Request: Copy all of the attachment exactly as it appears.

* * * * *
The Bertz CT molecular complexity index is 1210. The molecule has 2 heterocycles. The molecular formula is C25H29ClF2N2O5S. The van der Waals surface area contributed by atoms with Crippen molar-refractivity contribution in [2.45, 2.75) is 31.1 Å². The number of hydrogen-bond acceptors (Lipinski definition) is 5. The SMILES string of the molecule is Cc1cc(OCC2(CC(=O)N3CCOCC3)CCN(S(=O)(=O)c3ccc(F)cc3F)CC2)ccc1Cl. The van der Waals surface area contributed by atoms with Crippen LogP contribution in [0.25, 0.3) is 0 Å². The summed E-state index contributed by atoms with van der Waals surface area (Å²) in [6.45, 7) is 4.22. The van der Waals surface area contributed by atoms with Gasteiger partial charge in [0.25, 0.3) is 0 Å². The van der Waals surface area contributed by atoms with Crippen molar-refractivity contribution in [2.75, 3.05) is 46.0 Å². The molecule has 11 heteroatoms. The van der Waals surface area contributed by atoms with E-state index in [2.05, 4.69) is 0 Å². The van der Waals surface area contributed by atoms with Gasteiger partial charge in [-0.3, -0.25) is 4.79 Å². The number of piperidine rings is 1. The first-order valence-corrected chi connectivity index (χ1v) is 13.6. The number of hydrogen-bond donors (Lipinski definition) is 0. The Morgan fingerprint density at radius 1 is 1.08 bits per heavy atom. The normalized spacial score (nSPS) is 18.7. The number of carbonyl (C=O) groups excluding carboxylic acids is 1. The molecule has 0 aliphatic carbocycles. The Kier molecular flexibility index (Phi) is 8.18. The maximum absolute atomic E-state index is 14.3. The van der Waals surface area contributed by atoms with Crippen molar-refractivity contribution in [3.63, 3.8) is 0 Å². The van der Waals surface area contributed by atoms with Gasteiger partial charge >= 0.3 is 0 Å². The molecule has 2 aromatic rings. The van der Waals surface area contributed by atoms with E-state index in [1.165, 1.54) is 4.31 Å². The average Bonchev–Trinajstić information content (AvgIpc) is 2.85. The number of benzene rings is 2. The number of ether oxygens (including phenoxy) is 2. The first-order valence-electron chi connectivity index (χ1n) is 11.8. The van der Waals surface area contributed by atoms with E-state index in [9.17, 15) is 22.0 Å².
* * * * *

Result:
The Bertz CT molecular complexity index is 1210. The molecule has 2 heterocycles. The molecular formula is C25H29ClF2N2O5S. The van der Waals surface area contributed by atoms with Crippen molar-refractivity contribution in [2.45, 2.75) is 31.1 Å². The number of hydrogen-bond acceptors (Lipinski definition) is 5. The SMILES string of the molecule is Cc1cc(OCC2(CC(=O)N3CCOCC3)CCN(S(=O)(=O)c3ccc(F)cc3F)CC2)ccc1Cl. The van der Waals surface area contributed by atoms with Crippen LogP contribution in [0.25, 0.3) is 0 Å². The summed E-state index contributed by atoms with van der Waals surface area (Å²) in [6.45, 7) is 4.22. The van der Waals surface area contributed by atoms with Gasteiger partial charge in [0.25, 0.3) is 0 Å². The van der Waals surface area contributed by atoms with Crippen molar-refractivity contribution in [2.75, 3.05) is 46.0 Å². The molecule has 11 heteroatoms. The van der Waals surface area contributed by atoms with E-state index in [2.05, 4.69) is 0 Å². The van der Waals surface area contributed by atoms with Gasteiger partial charge in [-0.3, -0.25) is 4.79 Å². The number of piperidine rings is 1. The first-order valence-corrected chi connectivity index (χ1v) is 13.6. The number of hydrogen-bond donors (Lipinski definition) is 0. The Morgan fingerprint density at radius 1 is 1.08 bits per heavy atom. The normalized spacial score (nSPS) is 18.7. The number of carbonyl (C=O) groups excluding carboxylic acids is 1. The molecule has 0 aliphatic carbocycles. The Kier molecular flexibility index (Phi) is 8.18. The maximum absolute atomic E-state index is 14.3. The van der Waals surface area contributed by atoms with Crippen molar-refractivity contribution in [3.63, 3.8) is 0 Å². The van der Waals surface area contributed by atoms with Gasteiger partial charge >= 0.3 is 0 Å². The molecule has 2 aromatic rings. The van der Waals surface area contributed by atoms with E-state index in [1.165, 1.54) is 4.31 Å². The average Bonchev–Trinajstić information content (AvgIpc) is 2.85. The number of benzene rings is 2. The number of ether oxygens (including phenoxy) is 2. The first-order valence-electron chi connectivity index (χ1n) is 11.8. The van der Waals surface area contributed by atoms with E-state index in [9.17, 15) is 22.0 Å².